These computer designs, as unique and beautiful as they are, beg the obvious question: Why would anyone want to design a computer or laptop to look like this in the first place? On his website, artist Richard Nagy provides a surprisingly serious and eloquent answer. He explains that the computer, along with all modern digital devices, were truly robbed of their “novelty period.” He states, “The home computer was denied what I feel to be the proudest time in the life of any technological device. It was robbed of the fleeting, wonderful period right after invention, where it is celebrated and honored by the finest craftsman, artists and creative minds and given a structure befitting its potential and greatness. When the steam train roared into history, hissing smoke and howling into the night, it was an awesome beast, adorned in the finest woods, ivory, gold, and intricate inlays, like some Serpent King on a sacred tapestry. The automobiles of the 20's to 60's, each was a work of art. The television and radio affected the world in more ways that can be imagined, changing the entire dynamic of human social structure and communication. They were both appropriately gifted with the most lavish of hand tooled, wooden scrolled cabinetry which borrowed artistic details from the grandest schools of architecture and design. Sadly, the personal computer, which has impacted the world more profoundly than probably all of the previously mentioned inventions put together, never received the same kind treatment.” It is true, due to the modern methods of mass production and the need to cheaply produce billions of units, modern design now suffers from an androgenous “digital silhouette”- whereby one cannot visually tell the difference between a cell phone or a remote or even a flat screen TV or computer.
To counter the current generic look of modern products, Steampunk styling is being applied to all kinds of design endeavors. It can be seen in everything from ‘Jack-Built’, piston-driven contraptions to exquisitely rendered fantasy devices and designs in exotic woods and gold. “Steampunk is a wide and democratic philosophy with influences of fantasy literature, Victorian science and 19 th century spiritualism, so there is no single way to approach the genre”, says Art Donovan, an artist from Southampton, New York. He adds, “Whether they’re decorative or utilitarian objects, Steampunk designs are individual artisan creations. They are, intrinsically, sculptural pieces of art and lend themselves to any environment- be it traditional or extreme contemporary.” Donovan, a lifelong enthusiast of science fact and fiction, has been a fan of Steampunk long before it had been given a formal name. He says, “ The 1960 film, ‘The Time Machine’ is a perfect example of designs that blend technology with unexpectedly luxurious materials such as cut crystal, tufted velvet and ornate scroll work.”. Donovan’s work, like the “Siddhartha Pod” Lantern is laboriously hand crafted from solid mahogany and raw brass but “Still”, he admits, “if it serves some alchemistic purpose, the odd, antique Xray machine part may find it’s way into the design”. Donovan likes to employ what he calls, Creative Recycling. He scours the internet for antique machines and tools that are begging to be “cannibalized” and the parts integrated into new and unexpectedly unusual designs. Swiss time piece master, Vianney Halter, has demonstrated how seriously Steampunk has influenced even the most traditional of design disciplines. Halter has hand crafted a relic of the future with the introduction of his “Perpetual Antiqua” wrist watchcomplete with multiple gauges and a sapphire crystal back displaying the clock works. Looking as if the watch was taken from the cockpit of an antique locomotive, Halter spends over 900 hours of intense labor producing these Steampunk masterpieces. Like all Steampunk artisan-produced designs, Halters’ watch is as expensive as it is beautiful. The exclusive “Antiqua” wristwatch is offered as a very limited edition for $64,000. Ultimately, it’s important to realize that Steampunk design is not simply relegated to fashionable decorations and digital devices. Jos De Vink, an artist and mechanical engineer from the Netherlands, is currently experimenting with motors and engines that run only on heat! His Steampunk, “Stirling Engines”, beautifully hand-crafted from solid brass and looking as if they might have been created 100 years ago, use the simple heat from a candle or tea light to power the piston-driven motors. Environmentalists, everseeking the efficient and renewable power source, have come to appreciate the sheer mechanical beauty of the early 1800's Stirling Engine concept, which was all but abandoned after the popularity of the internal combustion engine, but still in use in things like, well...submarines! Using only the small differential of hot and cold air as power, De Vink’s magnificent Steampunk Engines are a true miracle of silent locomotion in an elegant physical form. True to the core of the Steampunk philosophy, De Vink believes that physical form must be equally impressive as the function. When something so unique is created, the great effort put into it’s aesthetics is what lends importance and grace to the object and demonstrates it’s value to the user.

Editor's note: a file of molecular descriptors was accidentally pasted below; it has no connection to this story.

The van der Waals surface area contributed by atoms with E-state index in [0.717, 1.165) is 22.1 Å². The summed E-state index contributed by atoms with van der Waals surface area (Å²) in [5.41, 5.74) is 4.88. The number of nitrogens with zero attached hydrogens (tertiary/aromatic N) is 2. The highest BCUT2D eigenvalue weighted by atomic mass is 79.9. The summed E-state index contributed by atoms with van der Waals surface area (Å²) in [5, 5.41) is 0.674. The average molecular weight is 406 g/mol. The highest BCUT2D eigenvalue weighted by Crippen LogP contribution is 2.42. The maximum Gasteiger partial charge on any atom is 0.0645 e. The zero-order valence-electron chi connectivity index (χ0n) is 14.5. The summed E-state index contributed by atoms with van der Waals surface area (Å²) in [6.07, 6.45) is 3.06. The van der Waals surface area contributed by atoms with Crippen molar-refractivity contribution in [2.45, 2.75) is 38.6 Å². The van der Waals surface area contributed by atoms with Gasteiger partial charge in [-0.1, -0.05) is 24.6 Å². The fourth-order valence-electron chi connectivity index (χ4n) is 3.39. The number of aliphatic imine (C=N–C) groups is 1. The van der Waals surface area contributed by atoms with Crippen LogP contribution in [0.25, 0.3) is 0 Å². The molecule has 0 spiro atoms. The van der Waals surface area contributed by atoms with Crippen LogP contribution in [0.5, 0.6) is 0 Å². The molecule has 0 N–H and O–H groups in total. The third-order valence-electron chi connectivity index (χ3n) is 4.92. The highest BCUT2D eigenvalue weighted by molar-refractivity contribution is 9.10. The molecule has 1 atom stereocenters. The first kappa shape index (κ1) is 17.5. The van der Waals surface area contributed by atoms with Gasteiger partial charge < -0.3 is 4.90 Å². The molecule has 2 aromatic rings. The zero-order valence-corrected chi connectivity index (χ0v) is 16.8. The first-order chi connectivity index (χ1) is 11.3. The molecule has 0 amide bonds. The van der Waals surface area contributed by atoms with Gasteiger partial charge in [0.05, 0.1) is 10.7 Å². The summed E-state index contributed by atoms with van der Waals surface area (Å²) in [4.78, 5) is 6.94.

According to Art Donovan, Steampunk, with all of it’s varied manifestations, is not merely an odd new trend, but will instead have a rich and exciting life, “Because it reaches back to our past to claim the most wondrous parts of history, overlooked technologies and design.” Captain Nemo would be proud.